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Quote:
Originally Posted by helsnkiborg
Don't want to upset anyone here. But shopping in Vanoucver is the most boring experience when compared to Toronto, Montreal and Quebec City. I can think of many International shopping scenes at St Petersburg, Budapest, Las Vegas ... just to name a few. Hard to imagine tourists would get overly excited over a Prada handbag at Robson Street.
/\ Well, obviously they do. Otherwise, the retailers wouldnt justify the rents.
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Old February 8th, 2006, 04:54 PM   #13
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Quote:
Originally Posted by helsnkiborg
Don't want to upset anyone here. But shopping in Vanoucver is the most boring experience when compared to Toronto, Montreal and Quebec City. I can think of many International shopping scenes at St Petersburg, Budapest, Las Vegas ... just to name a few. Hard to imagine tourists would get overly excited over a Prada handbag at Robson Street.
I don't have any arguments, but I think shopping in general is boring, that's just me. I would think if the demand for more shopping grows, then there will be insentive to setup more shopping areas. I think that's how it works.
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Old February 9th, 2006, 06:35 PM   #14
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Hate to harsh Vancity's buzz here, but doesn't Robson st. still have a Hooters on it?

I think your city is in trouble when there is better shopping in the airport.
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Old February 9th, 2006, 07:34 PM   #15
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What is good shopping???
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Old February 10th, 2006, 12:52 AM   #16
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Well, to most Canadians that would be inexpensive shopping - read discount chains (Winners) and big box stores.

To others, it's having high end stores that only the really wealthy can afford at regular prices.

Anyways, Robson is very much main stream shopping - basically the same stores you'd see in a mall, but on the street (which makes the high rents more surprising).
i.e. Club Monaco, Banana Republic, Gap, Roots, The Source and Aritzia (and probably abunch of shoe stores) each have stores on high rent Robson as well as in Pacific Centre.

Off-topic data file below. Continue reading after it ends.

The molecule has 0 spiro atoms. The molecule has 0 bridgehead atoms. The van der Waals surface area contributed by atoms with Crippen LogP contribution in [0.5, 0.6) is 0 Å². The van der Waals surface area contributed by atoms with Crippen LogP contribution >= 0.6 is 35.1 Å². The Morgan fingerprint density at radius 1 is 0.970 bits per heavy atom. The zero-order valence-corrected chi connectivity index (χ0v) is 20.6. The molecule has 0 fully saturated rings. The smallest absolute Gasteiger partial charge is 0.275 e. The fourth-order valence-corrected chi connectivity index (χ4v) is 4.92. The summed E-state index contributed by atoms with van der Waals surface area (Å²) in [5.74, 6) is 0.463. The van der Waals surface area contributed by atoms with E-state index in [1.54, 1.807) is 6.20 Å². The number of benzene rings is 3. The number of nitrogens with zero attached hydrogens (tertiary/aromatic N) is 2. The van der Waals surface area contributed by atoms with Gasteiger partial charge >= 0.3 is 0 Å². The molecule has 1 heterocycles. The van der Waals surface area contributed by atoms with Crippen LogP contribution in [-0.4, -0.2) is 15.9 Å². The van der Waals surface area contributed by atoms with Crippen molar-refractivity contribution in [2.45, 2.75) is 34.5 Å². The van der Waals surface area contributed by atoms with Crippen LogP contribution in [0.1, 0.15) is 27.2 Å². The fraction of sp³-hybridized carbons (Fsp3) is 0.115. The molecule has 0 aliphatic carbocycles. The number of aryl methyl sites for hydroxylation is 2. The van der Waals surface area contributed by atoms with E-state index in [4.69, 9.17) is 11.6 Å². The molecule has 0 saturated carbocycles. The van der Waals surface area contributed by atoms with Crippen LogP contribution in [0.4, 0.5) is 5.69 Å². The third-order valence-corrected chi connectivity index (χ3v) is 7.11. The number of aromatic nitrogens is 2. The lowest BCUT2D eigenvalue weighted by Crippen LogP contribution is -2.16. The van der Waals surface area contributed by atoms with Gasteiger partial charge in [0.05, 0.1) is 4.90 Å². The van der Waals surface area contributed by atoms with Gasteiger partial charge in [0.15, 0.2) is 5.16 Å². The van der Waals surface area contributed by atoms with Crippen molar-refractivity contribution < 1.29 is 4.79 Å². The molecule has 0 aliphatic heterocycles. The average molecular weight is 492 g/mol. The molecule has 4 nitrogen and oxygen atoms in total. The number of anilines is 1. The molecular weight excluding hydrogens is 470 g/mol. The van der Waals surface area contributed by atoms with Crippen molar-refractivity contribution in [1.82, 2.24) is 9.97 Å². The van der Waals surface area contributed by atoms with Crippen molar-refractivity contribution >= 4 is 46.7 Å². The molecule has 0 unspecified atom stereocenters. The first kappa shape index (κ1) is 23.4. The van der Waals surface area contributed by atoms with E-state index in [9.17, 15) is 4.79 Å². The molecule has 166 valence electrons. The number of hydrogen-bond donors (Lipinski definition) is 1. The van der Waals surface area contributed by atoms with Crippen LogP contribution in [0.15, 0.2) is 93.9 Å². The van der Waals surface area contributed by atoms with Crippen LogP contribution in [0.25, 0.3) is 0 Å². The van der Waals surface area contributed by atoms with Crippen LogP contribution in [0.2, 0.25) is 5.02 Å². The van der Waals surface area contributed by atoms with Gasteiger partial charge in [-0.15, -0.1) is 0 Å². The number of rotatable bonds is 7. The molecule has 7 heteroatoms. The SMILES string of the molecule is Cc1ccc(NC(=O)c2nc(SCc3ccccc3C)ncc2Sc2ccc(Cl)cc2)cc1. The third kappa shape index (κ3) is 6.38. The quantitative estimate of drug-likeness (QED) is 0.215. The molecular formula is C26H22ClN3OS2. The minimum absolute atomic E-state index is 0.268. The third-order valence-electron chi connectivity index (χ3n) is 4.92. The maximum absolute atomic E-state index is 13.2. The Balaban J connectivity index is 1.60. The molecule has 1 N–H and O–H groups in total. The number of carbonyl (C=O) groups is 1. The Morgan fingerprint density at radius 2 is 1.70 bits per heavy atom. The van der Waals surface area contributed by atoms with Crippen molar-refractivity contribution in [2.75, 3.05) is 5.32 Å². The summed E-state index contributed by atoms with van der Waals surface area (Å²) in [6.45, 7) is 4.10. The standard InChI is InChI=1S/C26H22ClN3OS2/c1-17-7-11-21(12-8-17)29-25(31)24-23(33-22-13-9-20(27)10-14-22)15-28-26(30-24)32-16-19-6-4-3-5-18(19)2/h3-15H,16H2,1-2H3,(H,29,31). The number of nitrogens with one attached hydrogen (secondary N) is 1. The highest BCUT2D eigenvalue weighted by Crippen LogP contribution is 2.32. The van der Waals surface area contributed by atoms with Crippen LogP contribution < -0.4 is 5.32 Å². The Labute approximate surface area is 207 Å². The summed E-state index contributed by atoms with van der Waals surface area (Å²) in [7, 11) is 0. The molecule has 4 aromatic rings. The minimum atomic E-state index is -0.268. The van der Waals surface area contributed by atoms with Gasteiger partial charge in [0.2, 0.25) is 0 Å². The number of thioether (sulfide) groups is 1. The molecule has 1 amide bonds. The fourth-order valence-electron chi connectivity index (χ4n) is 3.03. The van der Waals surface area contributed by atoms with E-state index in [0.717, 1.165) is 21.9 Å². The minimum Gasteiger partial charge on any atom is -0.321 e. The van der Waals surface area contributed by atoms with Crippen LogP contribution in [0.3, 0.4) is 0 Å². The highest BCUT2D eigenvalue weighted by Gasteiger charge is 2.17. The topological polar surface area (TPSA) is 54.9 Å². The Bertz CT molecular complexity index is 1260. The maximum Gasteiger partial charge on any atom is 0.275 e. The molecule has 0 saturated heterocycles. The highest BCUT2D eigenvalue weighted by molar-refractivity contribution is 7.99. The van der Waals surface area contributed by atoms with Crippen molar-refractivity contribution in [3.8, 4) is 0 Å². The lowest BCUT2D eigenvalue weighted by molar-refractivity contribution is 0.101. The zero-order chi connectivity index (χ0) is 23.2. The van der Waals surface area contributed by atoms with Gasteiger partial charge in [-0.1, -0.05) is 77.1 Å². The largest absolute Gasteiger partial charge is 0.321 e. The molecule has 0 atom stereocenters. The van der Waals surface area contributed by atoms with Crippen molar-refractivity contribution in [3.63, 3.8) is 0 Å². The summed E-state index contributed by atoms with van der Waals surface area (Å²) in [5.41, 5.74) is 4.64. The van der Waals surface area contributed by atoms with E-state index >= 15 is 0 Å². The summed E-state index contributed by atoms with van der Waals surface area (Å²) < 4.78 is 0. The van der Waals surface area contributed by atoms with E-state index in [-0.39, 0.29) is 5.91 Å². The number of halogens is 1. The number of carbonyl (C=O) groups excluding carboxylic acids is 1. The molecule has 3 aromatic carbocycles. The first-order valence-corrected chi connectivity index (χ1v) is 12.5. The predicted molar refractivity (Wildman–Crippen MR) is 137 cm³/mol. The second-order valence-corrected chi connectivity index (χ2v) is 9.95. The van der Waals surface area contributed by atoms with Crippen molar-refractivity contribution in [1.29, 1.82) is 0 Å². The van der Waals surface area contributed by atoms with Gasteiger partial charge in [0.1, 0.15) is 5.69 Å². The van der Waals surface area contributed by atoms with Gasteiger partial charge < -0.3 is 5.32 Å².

The higher end stores in Vancouver are clustered near the Cruise Ship Terminal at Canada Place (Sinclair Centre and West Hastings) in the newly christened "Heritage District". There are also a few "off-Robson" at Alberni and Burrard.
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Old February 10th, 2006, 04:41 AM   #17
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^ Yeah exactly, the high end stores aren't on Robson at all.

Chanel - Howe St
Gucci - Georgia St
Louis Vuitton - Burrard St
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Old February 10th, 2006, 10:24 AM   #18
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The so-called "chi-chi" Robson street is like two frigging blocks....what a joke. And you're right, it's just mall stores. Downtown Vancouver shopping is so small and mediocre, I have no clue as to where this hype comes from....Vancouver #5 in the world???? Yea right. It can't even begin to compete with Bloor-Yorkville, let alone the top-tier shopping avenues of the world.






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Old February 10th, 2006, 12:10 PM   #19
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^ bitterness i guess. I understand though, Toronto wasn't even mentioned in the list.
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Old February 10th, 2006, 01:21 PM   #20
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"Toronto wasn't even mentioned in the list."


Right...cause poor little TO could NEVER compete with Vancouver in terms of retail. Who are you kidding?

And neither was Vancouver on any "list" really....cause the "list" is BS (at least as far as Vancouver's concerned).


Read this part....

"Greg McPhie, director of NAI Goddard & Smith, NAI Global's Vancouver-based affiliate, compiled the data for Vancouver. He said it was an average of "high-street" fashion rates for Robson Street, where the highest rents are approaching $200 Cdn per square foot."


As you can see, this is some Vancouver marketing dip who figured he would cherry-pick a few high rents on a two block stretch of Robson ( a small handful of small retail stores), and pretend it's a reflection of retail rates in Vancouver....and then try comparing it to the averages for much bigger areas around the world.

But I guess it's important enough for Vancouverites to pretend they are such heavy hitters, even if it means they have to resort to dishonest reporting to do it. I try liking Vancouver and it's inhabitants, but you guys keep coming up with this kind of crap often enough to make me just want to laugh you outa the room.